They probably should've gave the SB45c more travel, but I guess they wanted to put it into the hotter short travel trail 29er category. It's almost Spartan in comparison to the Ripley. I don't doubt the Ripley LS is a fast bike. The west coast Ibis rep passed me and my riding buds two days ago on an epic ride with massive elevation and recaptured a lot of the KOMs. He was on some orange Ripley with the new routing, not sure if it was a LS or V2. There's only 2 chunky sections on the trail though, and was practically hero dirt (the loamy kind). Lopes showed how fast the original can go on EWS round, but even he said it wouldn't be his first choice. It's a matter of how burly you want the bike. A water bottle barely fits into the front triangle of a med Ripley, requiring a side load cage, but that was another plus in my eyes. That and it didn't feel like overkill on the easier XC trails, which keeps things interesting. Could probably trust the SB45c so much that you can ride some trails by moonlight, going by memory, and not feel like grabbing the brakes. IMO, there needs to be some challenge for fun, and taking out all the challenge leads to boredom and overconfidence, maybe encouraging some risky riding decisions.

    Not sure how your riding is compared to mine, but minimizing overlap is why I chose the V1 over various other options, to pair with my E29. The all-rounded nature of the E29 (and HD3), with a knack for descending fast, made me want something more complimentary, so a knack for climbing was essential. Also have time on a Following, Anthem X 29, Superfly 100/FS, Spider 29 Comp, ROS9... The ROS9 was the best of the bunch at complementing the E29, but hoping the Ripley V1 can take its spot and go even faster. Just waiting on a fresh new BB for it.
    Varaxis, what brand/model/travel fork were you running on each of these bikes?

  50. #50
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    Ive got the Ripley V1 and 4.5c..

    When I ride my Ripley, it feels like I did a line of cocaine before I hit the trail. The bike wants to go fast, you don't even try and it just flat out rockets up climbs and out of corners. Down side, It can feel a little sketchy at times when pointed down. For XC/trail riding that doesn't have a lot of descent, I haven't ridden a better bike. Especially if the trail is tight & twisty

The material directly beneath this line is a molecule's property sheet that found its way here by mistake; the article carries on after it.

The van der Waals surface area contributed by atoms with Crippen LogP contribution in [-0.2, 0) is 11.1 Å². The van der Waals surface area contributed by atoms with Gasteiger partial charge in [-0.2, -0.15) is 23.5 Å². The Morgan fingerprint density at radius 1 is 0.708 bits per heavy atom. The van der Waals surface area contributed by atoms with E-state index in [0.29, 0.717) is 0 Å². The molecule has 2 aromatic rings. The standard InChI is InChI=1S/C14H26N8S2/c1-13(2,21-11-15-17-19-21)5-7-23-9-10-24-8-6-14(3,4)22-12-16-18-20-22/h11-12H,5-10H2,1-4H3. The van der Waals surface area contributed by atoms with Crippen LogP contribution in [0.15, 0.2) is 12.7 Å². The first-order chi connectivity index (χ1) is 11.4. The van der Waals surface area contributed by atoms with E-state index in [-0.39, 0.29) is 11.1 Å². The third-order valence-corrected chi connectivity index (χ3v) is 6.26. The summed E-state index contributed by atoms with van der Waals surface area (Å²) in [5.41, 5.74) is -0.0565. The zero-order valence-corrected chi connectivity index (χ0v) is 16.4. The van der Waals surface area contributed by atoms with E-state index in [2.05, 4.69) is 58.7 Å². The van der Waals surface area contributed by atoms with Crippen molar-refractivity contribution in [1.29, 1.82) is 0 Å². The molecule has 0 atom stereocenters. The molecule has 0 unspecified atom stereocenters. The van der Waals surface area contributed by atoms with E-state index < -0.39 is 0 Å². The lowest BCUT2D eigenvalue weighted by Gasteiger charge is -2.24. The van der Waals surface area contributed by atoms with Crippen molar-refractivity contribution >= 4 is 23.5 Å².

The Yeti SB4.5 feels great on the types of trails I like to ride (think northern utah) and the Infinity link is the real deal. Yeti did a great job with it!! It's an amazing suspension; small bump compliant, pedals great and climbs very well. It has the least amount of bob out of any VPP or DW link bike I've ridden. I thought the DW was untouchable until riding Yetis infinity, Its right on par with DW. The SB4.5 is insanely stiff and descending is definitely the Yetis top attribute; I never feel out of control, steering is stable and precise and it soaks up chunk and small 1-3 foot drops with ease. Its just a great "all around trail bike" and makes up where the Ripley V1 may lack. However, it isn't quite as fast on the flats and climbs as the Ripley V1 is.

    I've gotta sale the Ripley, because I cannot afford two bikes, but I'm gonna miss the hell out of this bike - a lot. When I say it was a bit sketchy, it was minor. I had a 130mm 34 up front and it was still a very solid bike on the descents. I did not need to change bikes, but I'm addicted and I ask that you pray for me.

    So far the best bikes I've ever ridden are the 429, thunderbolt, Czar, Ripley, and SB4.5. I would be 100% happy on any of these. I don't think any of them do anything dramatically better than the other.

  51. #51
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    ^^^^I agree with your feelings on the 4.5c as It's spot on. I also like you think the RM TB is just a fantastic bike that might be more fun than anything I've ever ridden except for the one true KOM SB5c
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  52. #52
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    Bump a old thread, how many of you guys still own the same bikes? if not what have you switched to? And why did you change?
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  53. #53
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    Quote Originally Posted by sml-2727 View Post
    Bump a old thread, how many of you guys still own the same bikes? if not what have you switched to? And why did you change?